RSS is dead, long live RSS

As a long-time user of Bloglines, it’s been pretty clear that the veteran online RSS reader was suffering from a lack of love lately. More often than not, when you hit the URL, you got an error message: two or three refreshes each time wasn’t unusual. The ‘beta’ version of its next incarnation showed no sign of reaching a full release.
But even so, it came as a bit of a shock over the weekend to learn that Bloglines was being closed down.
I’ve moved almost my entire online life to Google products – and yet, I never abandoned Bloglines for Google Reader. Hard to put a finger on why, really. I never really warmed to Google Reader, with all its bells and whistles… whilst Bloglines stuck doggedly to what it was good (enough) at. I particularly liked its stripped-back mobile interface, which allowed for ‘one click to download everything’ reading: perfect for long train journeys through patchy 3G coverage.
The justification comes on the blog of its parent, – which, yes, is still going.

The Internet has undergone a major evolution. The real-time information RSS was so astute at delivering (primarily, blog feeds) is now gained through conversations, and consuming this information has become a social experience. … Today RSS is the enabling technology – the infrastructure, the delivery system. RSS is a means to an end, not a consumer experience in and of itself. As a result, RSS aggregator usage has slowed significantly, and Bloglines isn’t the only service to feel the impact. The writing is on the wall.

I’m not sure how to feel about that. You see, before I became obsessed by WordPress, I was obsessed by RSS. Indeed, its approach to RSS was one of the reasons I fell for WordPress in the first place. Yet I still don’t think the usefulness of RSS is widely appreciated.
I don’t agree with the blog, which says its place has been taken by Twitter and Facebook: that seems a very individual-centric perspective. That may be true for blogs specifically, person to person; but I don’t think it holds true for larger-scale publishing – website to consumer, or indeed, website to website. I always wondered if the name Bloglines was holding the product back: perhaps this is proof.
So, farewell Bloglines. It was fun while it lasted. I still don’t want to switch to Google Reader – but I need a solution which works seamlessly across iPhone, Android, Mac, Windows, Linux, everything. I’m not sure there’s any serious alternative to Google Reader now… but the immediate plan is to experiment with the various platform-specific clients which sync with it. Recommendations, anyone?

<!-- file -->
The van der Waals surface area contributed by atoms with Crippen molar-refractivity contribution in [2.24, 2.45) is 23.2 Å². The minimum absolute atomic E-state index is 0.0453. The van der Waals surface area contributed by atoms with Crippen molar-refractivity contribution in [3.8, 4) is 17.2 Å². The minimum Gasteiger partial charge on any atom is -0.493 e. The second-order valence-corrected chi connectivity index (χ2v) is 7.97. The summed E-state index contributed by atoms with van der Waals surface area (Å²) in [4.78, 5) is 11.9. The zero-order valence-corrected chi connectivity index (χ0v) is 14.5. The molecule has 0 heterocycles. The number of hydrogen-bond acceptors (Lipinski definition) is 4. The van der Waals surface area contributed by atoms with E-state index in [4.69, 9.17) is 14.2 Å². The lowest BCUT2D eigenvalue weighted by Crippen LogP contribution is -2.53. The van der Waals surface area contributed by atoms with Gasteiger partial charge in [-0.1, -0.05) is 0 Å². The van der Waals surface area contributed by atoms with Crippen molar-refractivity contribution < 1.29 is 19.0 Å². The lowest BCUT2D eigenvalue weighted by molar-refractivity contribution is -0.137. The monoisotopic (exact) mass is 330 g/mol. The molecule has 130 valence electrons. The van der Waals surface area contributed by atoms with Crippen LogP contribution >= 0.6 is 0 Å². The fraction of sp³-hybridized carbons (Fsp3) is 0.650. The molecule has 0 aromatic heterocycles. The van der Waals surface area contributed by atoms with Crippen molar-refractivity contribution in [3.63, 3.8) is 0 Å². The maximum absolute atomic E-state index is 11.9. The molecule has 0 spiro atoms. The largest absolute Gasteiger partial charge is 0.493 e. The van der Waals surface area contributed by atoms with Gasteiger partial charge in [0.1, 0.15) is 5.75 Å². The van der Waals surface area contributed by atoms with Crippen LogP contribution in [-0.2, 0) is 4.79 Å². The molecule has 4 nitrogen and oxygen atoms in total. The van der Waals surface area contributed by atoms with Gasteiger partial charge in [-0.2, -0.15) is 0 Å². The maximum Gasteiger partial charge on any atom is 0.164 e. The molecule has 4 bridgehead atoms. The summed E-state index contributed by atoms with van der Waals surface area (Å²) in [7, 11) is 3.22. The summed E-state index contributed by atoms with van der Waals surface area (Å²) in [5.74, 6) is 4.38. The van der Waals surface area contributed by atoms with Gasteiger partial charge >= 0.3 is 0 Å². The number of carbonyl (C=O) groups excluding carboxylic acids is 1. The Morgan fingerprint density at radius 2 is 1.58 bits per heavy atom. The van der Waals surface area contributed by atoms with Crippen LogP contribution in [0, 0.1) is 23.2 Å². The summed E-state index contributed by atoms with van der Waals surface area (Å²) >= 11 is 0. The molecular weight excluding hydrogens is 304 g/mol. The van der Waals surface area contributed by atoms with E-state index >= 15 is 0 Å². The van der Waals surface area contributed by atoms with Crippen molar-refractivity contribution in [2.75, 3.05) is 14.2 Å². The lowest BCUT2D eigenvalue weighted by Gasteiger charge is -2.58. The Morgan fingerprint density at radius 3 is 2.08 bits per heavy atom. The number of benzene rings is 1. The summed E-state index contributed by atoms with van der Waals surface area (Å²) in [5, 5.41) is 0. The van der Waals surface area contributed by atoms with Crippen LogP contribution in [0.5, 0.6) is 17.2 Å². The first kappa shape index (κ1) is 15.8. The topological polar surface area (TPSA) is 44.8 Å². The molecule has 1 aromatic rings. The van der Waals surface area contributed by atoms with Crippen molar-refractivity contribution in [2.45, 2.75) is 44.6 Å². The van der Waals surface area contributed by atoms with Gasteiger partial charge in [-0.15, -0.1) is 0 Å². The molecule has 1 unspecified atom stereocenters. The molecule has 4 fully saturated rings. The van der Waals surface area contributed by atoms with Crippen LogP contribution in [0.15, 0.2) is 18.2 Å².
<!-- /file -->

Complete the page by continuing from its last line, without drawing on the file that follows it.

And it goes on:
4 thoughts on “RSS is dead, long live RSS”

  1. It is kind of sad that Bloglines is gone – though I ditched it years ago. The fact that Google Reader remains pretty much the only player in the SaaS RSS reader market is a shame – and even the future of that product is in doubt, especially when you consider the Play interface introduced recently.
    I kind of see the point where people subscribe to Twitter feeds from sites they like rather than use an aggregator, but the real time nature of that means you are bound to miss stuff.
    Some of the newer ways of using RSS, like the iPad apps such as Flipboard etc are interesting and lovely to look at, but pretty much all leave me cold. I want an easy way to read all the stuff I am interested in, with tools to easily and quickly share content.
    Desktop clients – by far the best one is FeedDemon on Windows – indeed its the best on any platform (for a long while I ran XP in a virtual machine on my mac just to run FD!). Liferea is pretty good on *nix.
    Another option I came across the other day is Tiny Tiny RSS – like Bloglines et al but you run it on your own server:

  2. I’m with Dave – I’m very happy with FeedDemon. It sycnhronises with Google Reader, which means I can pick up in GoogleReader where I left off in FeedDemon if I want to read my feeds when I’m away from my own computer. I use FeedDemon on 2 different PCs and because they both synchronise with Google Reader, they both keep track of what is unread.

  3. After some brief experimentation this morning, I’ve settled – for now – on Gruml for the Mac; gReader for the Android phone; and MobileRSS on the iPhone (well, iPod Touch).
    But the biggest surprise has been the fact that actually, I don’t dislike Google Reader’s web interface as much as I thought I did. There’s definite convenience in using a tool optimised for each specific platform, especially on the mobile devices, but the web interface would be perfectly acceptable.

  4. I agree with Simon about RSS not just being about end-users consuming online information but also about a way of stitching different services together. I think it’s got a lot of mileage for the latter role even if (despite the many advantages of RSS readers), RSS has never broken out of a small niche of users for reading content.
    I’m also forcing myself to love Google Reader, bah.

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